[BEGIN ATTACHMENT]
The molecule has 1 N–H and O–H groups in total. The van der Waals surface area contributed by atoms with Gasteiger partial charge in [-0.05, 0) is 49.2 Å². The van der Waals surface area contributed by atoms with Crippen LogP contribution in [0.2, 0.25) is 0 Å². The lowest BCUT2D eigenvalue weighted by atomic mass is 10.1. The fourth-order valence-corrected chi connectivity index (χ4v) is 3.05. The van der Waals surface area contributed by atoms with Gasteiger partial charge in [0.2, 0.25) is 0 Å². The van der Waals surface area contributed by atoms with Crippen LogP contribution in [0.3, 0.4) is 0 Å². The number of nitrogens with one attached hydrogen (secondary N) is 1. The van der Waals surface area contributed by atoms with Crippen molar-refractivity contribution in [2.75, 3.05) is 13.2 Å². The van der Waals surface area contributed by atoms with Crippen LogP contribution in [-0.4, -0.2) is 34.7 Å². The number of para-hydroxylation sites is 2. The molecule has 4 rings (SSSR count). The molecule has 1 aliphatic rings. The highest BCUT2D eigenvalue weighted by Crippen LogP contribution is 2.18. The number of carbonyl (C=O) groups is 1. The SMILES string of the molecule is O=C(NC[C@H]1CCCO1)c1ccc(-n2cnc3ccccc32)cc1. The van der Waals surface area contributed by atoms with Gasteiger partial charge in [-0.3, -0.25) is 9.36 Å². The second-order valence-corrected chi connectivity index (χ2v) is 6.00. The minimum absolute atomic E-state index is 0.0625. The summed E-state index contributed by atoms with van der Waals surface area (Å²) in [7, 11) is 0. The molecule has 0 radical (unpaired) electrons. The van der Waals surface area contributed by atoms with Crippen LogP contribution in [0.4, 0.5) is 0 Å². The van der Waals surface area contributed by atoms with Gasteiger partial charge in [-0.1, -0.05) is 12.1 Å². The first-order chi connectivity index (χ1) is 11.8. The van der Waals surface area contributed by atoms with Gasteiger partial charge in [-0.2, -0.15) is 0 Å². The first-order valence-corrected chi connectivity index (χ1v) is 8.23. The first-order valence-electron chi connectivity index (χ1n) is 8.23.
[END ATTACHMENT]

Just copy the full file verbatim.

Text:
The molecule has 1 N–H and O–H groups in total. The van der Waals surface area contributed by atoms with Gasteiger partial charge in [-0.05, 0) is 49.2 Å². The van der Waals surface area contributed by atoms with Crippen LogP contribution in [0.2, 0.25) is 0 Å². The lowest BCUT2D eigenvalue weighted by atomic mass is 10.1. The fourth-order valence-corrected chi connectivity index (χ4v) is 3.05. The van der Waals surface area contributed by atoms with Gasteiger partial charge in [0.2, 0.25) is 0 Å². The van der Waals surface area contributed by atoms with Crippen LogP contribution in [0.3, 0.4) is 0 Å². The number of nitrogens with one attached hydrogen (secondary N) is 1. The van der Waals surface area contributed by atoms with Crippen molar-refractivity contribution in [2.75, 3.05) is 13.2 Å². The van der Waals surface area contributed by atoms with Crippen LogP contribution in [-0.4, -0.2) is 34.7 Å². The number of para-hydroxylation sites is 2. The molecule has 4 rings (SSSR count). The molecule has 1 aliphatic rings. The highest BCUT2D eigenvalue weighted by Crippen LogP contribution is 2.18. The number of carbonyl (C=O) groups is 1. The SMILES string of the molecule is O=C(NC[C@H]1CCCO1)c1ccc(-n2cnc3ccccc32)cc1. The van der Waals surface area contributed by atoms with Gasteiger partial charge in [-0.3, -0.25) is 9.36 Å². The second-order valence-corrected chi connectivity index (χ2v) is 6.00. The minimum absolute atomic E-state index is 0.0625. The summed E-state index contributed by atoms with van der Waals surface area (Å²) in [7, 11) is 0. The molecule has 0 radical (unpaired) electrons. The van der Waals surface area contributed by atoms with Crippen LogP contribution in [0.4, 0.5) is 0 Å². The van der Waals surface area contributed by atoms with Gasteiger partial charge in [-0.1, -0.05) is 12.1 Å². The first-order chi connectivity index (χ1) is 11.8. The van der Waals surface area contributed by atoms with Gasteiger partial charge in [-0.2, -0.15) is 0 Å². The first-order valence-corrected chi connectivity index (χ1v) is 8.23. The first-order valence-electron chi connectivity index (χ1n) is 8.23.